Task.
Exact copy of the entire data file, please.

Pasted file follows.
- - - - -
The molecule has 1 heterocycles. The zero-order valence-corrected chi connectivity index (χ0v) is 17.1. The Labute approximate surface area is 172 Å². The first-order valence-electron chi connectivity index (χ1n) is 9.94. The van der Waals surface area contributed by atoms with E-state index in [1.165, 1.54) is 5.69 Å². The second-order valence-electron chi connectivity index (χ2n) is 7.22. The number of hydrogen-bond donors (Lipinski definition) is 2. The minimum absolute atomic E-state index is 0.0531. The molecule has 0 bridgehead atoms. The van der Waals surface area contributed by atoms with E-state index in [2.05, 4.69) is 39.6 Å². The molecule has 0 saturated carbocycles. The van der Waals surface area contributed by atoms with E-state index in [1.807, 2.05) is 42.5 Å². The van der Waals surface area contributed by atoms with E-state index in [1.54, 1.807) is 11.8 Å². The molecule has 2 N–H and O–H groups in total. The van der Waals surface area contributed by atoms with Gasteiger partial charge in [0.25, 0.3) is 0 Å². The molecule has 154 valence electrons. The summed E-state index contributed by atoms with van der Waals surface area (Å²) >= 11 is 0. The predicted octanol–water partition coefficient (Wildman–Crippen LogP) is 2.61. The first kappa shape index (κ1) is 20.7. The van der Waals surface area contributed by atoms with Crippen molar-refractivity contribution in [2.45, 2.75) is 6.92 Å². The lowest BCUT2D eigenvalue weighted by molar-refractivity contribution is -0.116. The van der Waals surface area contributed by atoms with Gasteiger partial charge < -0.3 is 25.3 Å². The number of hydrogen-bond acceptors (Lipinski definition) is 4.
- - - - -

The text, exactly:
The molecule has 1 heterocycles. The zero-order valence-corrected chi connectivity index (χ0v) is 17.1. The Labute approximate surface area is 172 Å². The first-order valence-electron chi connectivity index (χ1n) is 9.94. The van der Waals surface area contributed by atoms with E-state index in [1.165, 1.54) is 5.69 Å². The second-order valence-electron chi connectivity index (χ2n) is 7.22. The number of hydrogen-bond donors (Lipinski definition) is 2. The minimum absolute atomic E-state index is 0.0531. The molecule has 0 bridgehead atoms. The van der Waals surface area contributed by atoms with E-state index in [2.05, 4.69) is 39.6 Å². The molecule has 0 saturated carbocycles. The van der Waals surface area contributed by atoms with E-state index in [1.807, 2.05) is 42.5 Å². The van der Waals surface area contributed by atoms with E-state index in [1.54, 1.807) is 11.8 Å². The molecule has 2 N–H and O–H groups in total. The van der Waals surface area contributed by atoms with Gasteiger partial charge in [0.25, 0.3) is 0 Å². The molecule has 154 valence electrons. The summed E-state index contributed by atoms with van der Waals surface area (Å²) >= 11 is 0. The predicted octanol–water partition coefficient (Wildman–Crippen LogP) is 2.61. The first kappa shape index (κ1) is 20.7. The van der Waals surface area contributed by atoms with Crippen molar-refractivity contribution in [2.45, 2.75) is 6.92 Å². The lowest BCUT2D eigenvalue weighted by molar-refractivity contribution is -0.116. The van der Waals surface area contributed by atoms with Gasteiger partial charge < -0.3 is 25.3 Å². The number of hydrogen-bond acceptors (Lipinski definition) is 4.